Nutrition

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There is nothing more important to your pet’s health than what you feed - and how much of it you feed. Supplements are becoming increasingly important in the management and prevention of many disease problems. We’d love to talk with you about nutrition and supplements for your specific pet. In the meantime, we have a lot of information for you here on how to choose a great food for your dog or cat.

Is your dog getting heavier and heavier with each passing year? Have you tried cutting back only to get frustrated and relapse into old treat habits? Have your friends at Best Friends been encouraging you to take your dog’s weight gain seriously? Being overweight has dire consequences for pets, including a two year shorter life expectancy. Nutrition on YouTube

Raw Meat Diet - See Below
Nutrition Makes a Difference in Joint Health - See Below

Nutrition in Puppies and Kittens

Nutrition Primer (PDF)

Nutrition in Senior Pets (PDF)

Bone Development (PDF)



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Nutrition Makes a Difference in Joint Health
especially if supplemented early in life - before symptoms begin

If you have a pet, you should be worrying about arthritis. pets are living longer nowadays and most older pets will eventually develop this disease. In fact, one in five dogs suffers from joint problems - that's more than 11 million dogs in the U.S. alone. Elderly cats (over age twelve) usually are arthritic also. Joint health problems, especially arthritis, are among the top 10 pet health insurance claims and one of the top six reasons dog owners visit veterinarians.

Not all supplements are good. Excess calcium or vitamin E from food, treats and supplements can be harmful. Many treats contain excessive amounts of fat and salt. Fatty acid and fish oil supplements are popular nowadays. Omega 3 and Omega 6 fatty acids must be present in the proper ratio to be beneficial in reducing inflammation and improving skin and coat health. A recent study showed that in the right ration allergic pets were less itchy on fatty acids and with a different ratio between the two kinds they were more itchy!  

Studies have shown that early identification and intervention in degenerative joint disease (DJD, the typical old age form of arthritis) can delay the condition's progression. In other words, the earlier you begin to treat it, the slower the progression of the disease will be and the less your pet will suffer from painful joints.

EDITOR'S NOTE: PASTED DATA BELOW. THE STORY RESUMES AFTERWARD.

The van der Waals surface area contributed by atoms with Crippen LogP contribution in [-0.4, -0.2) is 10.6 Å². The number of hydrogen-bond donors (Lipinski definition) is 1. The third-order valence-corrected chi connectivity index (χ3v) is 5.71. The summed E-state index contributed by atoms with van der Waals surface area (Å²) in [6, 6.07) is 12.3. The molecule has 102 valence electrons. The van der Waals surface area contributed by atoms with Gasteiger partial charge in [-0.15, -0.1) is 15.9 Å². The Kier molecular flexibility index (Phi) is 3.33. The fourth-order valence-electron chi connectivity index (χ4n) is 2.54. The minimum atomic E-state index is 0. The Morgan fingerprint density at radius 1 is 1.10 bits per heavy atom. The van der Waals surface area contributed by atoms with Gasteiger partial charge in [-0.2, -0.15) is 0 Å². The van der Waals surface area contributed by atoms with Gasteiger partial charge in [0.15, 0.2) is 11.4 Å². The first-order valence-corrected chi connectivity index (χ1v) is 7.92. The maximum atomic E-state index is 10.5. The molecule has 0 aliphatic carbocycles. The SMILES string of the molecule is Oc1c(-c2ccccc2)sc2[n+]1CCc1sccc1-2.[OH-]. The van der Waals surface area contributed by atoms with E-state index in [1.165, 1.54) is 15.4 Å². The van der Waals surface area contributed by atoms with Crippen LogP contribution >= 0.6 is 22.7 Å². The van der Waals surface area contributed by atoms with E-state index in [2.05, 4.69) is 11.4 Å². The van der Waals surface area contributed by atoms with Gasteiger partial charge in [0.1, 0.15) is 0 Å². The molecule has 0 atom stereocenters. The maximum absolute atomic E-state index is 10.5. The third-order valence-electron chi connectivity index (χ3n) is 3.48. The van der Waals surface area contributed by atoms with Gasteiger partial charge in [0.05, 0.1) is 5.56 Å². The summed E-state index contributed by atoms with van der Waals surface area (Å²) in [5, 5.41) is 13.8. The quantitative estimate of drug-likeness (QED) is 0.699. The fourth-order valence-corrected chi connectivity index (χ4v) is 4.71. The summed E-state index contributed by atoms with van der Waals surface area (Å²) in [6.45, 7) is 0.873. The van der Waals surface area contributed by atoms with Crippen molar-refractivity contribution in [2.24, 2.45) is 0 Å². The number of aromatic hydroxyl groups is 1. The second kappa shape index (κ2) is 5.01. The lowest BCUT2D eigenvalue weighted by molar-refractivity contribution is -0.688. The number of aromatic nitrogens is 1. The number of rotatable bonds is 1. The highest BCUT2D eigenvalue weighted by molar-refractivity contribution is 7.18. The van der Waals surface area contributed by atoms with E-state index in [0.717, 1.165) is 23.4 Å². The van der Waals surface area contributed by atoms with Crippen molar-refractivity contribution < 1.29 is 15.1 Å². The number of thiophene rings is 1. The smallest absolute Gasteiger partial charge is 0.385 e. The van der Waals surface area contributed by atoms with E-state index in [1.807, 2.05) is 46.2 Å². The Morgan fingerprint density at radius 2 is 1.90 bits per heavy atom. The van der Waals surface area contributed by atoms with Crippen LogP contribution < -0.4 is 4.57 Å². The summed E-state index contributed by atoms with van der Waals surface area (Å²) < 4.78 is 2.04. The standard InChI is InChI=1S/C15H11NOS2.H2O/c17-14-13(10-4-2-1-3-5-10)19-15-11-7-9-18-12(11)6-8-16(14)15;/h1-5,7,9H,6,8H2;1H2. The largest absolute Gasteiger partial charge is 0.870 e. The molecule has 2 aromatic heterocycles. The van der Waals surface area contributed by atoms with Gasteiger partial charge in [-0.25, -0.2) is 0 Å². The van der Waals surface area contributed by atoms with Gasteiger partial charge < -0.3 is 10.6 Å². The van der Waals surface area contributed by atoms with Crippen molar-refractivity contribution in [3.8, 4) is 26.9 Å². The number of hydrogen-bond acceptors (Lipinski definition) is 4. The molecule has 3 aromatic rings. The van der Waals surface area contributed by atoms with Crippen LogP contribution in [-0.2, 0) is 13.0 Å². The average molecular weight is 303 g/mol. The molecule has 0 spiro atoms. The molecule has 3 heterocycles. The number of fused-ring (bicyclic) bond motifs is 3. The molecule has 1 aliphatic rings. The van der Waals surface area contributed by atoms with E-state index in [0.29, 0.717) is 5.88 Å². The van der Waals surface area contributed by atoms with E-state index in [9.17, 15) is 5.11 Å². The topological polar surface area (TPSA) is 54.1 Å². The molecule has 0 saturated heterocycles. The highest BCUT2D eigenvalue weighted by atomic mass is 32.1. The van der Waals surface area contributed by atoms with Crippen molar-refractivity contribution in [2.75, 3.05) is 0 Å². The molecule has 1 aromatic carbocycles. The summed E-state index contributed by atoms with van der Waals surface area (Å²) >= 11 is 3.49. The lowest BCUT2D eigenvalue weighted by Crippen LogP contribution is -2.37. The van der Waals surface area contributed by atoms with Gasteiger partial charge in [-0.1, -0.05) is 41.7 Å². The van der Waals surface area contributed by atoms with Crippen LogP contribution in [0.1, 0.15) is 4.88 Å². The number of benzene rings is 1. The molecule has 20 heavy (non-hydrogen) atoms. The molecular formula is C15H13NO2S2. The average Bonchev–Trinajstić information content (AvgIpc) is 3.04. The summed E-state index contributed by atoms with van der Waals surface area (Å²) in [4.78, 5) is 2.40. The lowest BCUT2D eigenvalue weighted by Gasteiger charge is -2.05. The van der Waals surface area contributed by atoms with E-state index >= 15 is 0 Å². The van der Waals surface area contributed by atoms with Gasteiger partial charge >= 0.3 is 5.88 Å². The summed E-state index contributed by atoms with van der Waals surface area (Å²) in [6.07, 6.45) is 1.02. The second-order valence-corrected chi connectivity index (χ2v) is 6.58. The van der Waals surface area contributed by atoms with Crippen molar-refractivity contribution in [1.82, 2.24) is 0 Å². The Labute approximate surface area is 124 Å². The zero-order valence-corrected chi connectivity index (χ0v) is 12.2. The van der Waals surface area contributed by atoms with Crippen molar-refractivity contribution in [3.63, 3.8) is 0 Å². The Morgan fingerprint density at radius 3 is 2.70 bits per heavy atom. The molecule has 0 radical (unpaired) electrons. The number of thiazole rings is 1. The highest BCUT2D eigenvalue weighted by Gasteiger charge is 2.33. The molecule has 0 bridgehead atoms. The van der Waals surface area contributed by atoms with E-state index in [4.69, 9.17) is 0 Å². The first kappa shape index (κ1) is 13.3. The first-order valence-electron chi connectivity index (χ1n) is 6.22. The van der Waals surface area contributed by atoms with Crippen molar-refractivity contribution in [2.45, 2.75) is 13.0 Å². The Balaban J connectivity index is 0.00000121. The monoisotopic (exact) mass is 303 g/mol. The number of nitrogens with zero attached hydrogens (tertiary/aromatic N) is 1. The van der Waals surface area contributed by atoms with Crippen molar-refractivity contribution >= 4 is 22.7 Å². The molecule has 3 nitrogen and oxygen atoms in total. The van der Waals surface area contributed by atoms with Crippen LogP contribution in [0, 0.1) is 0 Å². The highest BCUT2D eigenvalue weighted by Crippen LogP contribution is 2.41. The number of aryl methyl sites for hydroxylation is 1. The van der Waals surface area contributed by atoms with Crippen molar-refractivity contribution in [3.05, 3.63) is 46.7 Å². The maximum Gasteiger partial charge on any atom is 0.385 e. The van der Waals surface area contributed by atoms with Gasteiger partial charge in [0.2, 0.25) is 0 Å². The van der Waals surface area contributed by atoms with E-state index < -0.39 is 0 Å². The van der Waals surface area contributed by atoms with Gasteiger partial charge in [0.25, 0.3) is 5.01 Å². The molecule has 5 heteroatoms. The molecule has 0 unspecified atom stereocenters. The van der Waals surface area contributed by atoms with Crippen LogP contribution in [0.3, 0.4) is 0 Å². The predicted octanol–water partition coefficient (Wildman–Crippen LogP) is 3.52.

Nutrition plays a vital role in maintaining healthy cartilage within the joint. good nutrition should be part of an arthritis management regimen that includes exercise, weight management, and anti-inflammatory drug therapy. good nutrition means a high quality diet, or diet supplement, that includes glucosamine hydrochloride and chondroitin sulfate. These nutrients - the nutritional building blocks of joint cartilage - help to stimulate synthesis of cartilage and joint fluid, inhibit degradation of the cartilage and provide anti-inflammatory action within the joint.

 Osteoarthritis is classified as mild, moderate or severe based on the symptoms of the patient, not on the x-rays. There is often little correlation between the severity of pain a pet is feeling and the amount of arthritic change on a radiograph.  

More and healthier cartilage means increased mobility, energy and activity levels, as well as reduced pain. In the early stages of arthritis, nut11changes in a pet's activity level and joint function may not be obvious. Many clients are unaware of the gradual reduction in activity that accompanies slowly progressing arthritis, or they attribute it to old age. They may not notice that their dog doesn't lift his leg as high anymore when urination or no longer jumps in the car without help. by the time symptoms are obvious, in many cases the arthritis is severe and the cartilage has been almost entirely eaten away within the joint, never to return.

Be proactive when it comes to arthritis prevention. Almost all dogs over 50 lbs in weight and ten years of age suffer from at lest some degree of arthritis. By age twelve, 90% of cats and small dogs have arthritic changes on x-rays as well. Since it's almost certain your pet will develop arthritis if he or she lives long nut3enough,